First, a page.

First, today more commercial construction projects are being bid as separate prime contracts. This is when the building client [or often, a construction manager (CM) hired by the client] solicits separate bids—broken down by trade—on a potential building project. This is in place of the single, lump-sum bid from the general contractor that encompassed all trades of work required for the project. So where there used to be only one number to consider, now there can be dozens, including one each for masonry, steel, concrete, electrical, carpentry, and flooring. Once all the bids are collected, each division of work is awarded, and the prime contractor for the project (often the CM) oversees the work.
Second, if you are a sub-contractor, you may be asked to provide a bond for your particular scope of work under a general contractor (GC). This is in addition to the bond already secured by the GC. This is due partly to some bonding companies requiring their clients (in this case, the GC) to collect bonds on all of their sub-contractors over a certain contract dollar amount (perhaps $100,000) to simply act as a second tier of protection—and a possible secondary avenue for recovery—should things go south. In other cases, it may just be that the general contractor or construction manager themselves have decided to protect further their own interests by requiring lower-tier bonds of their sub-contractors.
Which Construction Projects Are Bonded?
For private construction projects (those projects not funded by government entities), the decision on whether or not to require bonding of the contractor is purely discretionary and individual. The owner decides if he wants to bond the project or not. If an owner has worked and is familiar with a particular contractor, he may feel confident and comfortable enough to forego the bonding requirement.
That decision leaves the owner open to default by the contractor, so it can be described as an exercise in trust. There’s also the financial side: bonds cost money—sometimes a lot of money. It’s naïve to believe that this cost isn’t passed along to the owner in the form of a line-item in the contractor’s bid (it certainly is in my bids). By eliminating the bonding requirement, the owner saves himself some immediate—albeit risky— cost on the project.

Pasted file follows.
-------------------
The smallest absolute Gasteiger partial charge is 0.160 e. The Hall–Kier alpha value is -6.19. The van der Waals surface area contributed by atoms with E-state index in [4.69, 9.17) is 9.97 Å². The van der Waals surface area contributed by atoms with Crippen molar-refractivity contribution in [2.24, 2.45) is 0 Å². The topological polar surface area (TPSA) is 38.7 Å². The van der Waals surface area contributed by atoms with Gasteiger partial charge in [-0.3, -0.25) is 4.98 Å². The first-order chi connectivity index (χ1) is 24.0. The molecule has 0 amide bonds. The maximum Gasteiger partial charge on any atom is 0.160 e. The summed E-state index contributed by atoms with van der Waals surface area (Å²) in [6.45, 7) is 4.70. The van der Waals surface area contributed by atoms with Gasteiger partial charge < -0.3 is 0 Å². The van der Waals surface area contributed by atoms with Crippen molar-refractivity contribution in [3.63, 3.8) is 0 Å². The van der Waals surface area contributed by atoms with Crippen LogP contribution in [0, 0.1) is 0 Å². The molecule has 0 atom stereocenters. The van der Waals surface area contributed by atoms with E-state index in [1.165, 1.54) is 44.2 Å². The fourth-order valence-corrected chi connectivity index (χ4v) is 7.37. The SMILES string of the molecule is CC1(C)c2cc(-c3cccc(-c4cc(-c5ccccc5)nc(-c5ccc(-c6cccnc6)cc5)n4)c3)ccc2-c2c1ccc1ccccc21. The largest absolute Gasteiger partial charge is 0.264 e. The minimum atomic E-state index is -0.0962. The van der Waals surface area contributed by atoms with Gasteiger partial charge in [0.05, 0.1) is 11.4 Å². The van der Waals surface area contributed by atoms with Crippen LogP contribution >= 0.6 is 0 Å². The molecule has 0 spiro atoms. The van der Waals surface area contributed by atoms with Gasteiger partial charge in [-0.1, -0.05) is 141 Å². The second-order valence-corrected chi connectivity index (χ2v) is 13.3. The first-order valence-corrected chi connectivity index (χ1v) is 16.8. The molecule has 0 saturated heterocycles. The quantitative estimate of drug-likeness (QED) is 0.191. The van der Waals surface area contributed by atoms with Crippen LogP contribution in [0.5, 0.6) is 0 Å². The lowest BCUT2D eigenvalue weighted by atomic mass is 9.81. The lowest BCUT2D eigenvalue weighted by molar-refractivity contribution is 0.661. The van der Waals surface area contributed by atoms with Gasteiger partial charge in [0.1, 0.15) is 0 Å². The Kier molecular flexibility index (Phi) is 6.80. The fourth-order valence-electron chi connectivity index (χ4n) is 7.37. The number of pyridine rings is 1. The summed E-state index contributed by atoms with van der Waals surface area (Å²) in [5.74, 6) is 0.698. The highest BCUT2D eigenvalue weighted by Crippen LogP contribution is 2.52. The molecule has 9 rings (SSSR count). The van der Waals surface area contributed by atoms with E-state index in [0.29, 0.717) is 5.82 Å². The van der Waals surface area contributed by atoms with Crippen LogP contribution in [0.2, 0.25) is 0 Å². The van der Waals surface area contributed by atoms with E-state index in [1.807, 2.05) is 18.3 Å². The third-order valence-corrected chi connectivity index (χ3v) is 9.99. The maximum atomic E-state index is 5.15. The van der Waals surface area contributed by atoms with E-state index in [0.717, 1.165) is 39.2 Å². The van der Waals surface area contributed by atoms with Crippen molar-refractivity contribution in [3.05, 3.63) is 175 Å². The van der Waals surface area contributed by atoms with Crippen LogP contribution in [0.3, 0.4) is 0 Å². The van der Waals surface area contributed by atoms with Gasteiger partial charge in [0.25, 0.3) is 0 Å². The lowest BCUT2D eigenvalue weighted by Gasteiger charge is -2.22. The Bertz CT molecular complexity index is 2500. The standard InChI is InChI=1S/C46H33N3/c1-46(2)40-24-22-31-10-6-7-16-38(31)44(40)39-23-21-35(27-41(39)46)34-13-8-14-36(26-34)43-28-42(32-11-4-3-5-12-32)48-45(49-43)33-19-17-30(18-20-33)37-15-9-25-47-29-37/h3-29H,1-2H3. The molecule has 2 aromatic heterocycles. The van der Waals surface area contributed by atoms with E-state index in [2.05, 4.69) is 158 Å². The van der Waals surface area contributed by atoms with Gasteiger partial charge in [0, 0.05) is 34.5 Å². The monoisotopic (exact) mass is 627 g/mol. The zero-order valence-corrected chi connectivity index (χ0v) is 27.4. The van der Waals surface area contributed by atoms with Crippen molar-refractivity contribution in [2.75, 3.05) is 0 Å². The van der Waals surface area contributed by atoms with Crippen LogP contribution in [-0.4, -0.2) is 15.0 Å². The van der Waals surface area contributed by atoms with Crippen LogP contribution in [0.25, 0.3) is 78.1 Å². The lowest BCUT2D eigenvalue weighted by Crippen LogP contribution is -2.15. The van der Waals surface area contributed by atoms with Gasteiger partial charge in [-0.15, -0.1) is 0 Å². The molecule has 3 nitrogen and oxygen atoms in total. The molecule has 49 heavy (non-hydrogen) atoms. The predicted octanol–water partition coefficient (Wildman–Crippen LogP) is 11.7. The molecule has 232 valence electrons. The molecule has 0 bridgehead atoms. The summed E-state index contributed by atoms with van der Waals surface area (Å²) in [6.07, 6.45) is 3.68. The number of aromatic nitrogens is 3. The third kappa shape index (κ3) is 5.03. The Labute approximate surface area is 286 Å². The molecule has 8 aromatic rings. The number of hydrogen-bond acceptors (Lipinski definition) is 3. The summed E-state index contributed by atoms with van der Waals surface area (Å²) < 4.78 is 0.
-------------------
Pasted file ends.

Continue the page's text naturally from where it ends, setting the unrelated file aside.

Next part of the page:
Bonding for federal- or government-funded work is different. Often, there is no option. Since 1935 (in the United States), the Miller Act has required performance and payment bonds on all public works projects in excess of $150,000. There may be additional state and/or local mandates that require bonding or other forms of security for building projects. To determine if bonding is required or not for the job you are bidding, you can often check “Division 1 General Requirements” of the specification manual (assuming it is in standard Construction Specification Institute (CSI) order) that commonly accompanies many architectural plan packages. This chapter will often describe/explain your insurance and bonding responsibilities.
What Is a Bonding Company’s Role
When Default Occurs?
In the event of default, a surety company may step in to perform all or some of the following:
Insure the bonded project is completed according to the terms of the contract.
Insure the bonded project is completed for the then determined contract price.
Insure laborers, suppliers, and subcontractors are paid.
Help to relieve the owner of financial loss via liens filed by those listed above.
Insure a minimal break in construction schedule continuity.
Aid in reducing the possibility of the contractor diverting funds for his benefit at the last minute.
Act as intermediary between the owner and defaulting contractor during a very stressful period.
How Can I Obtain a Bond?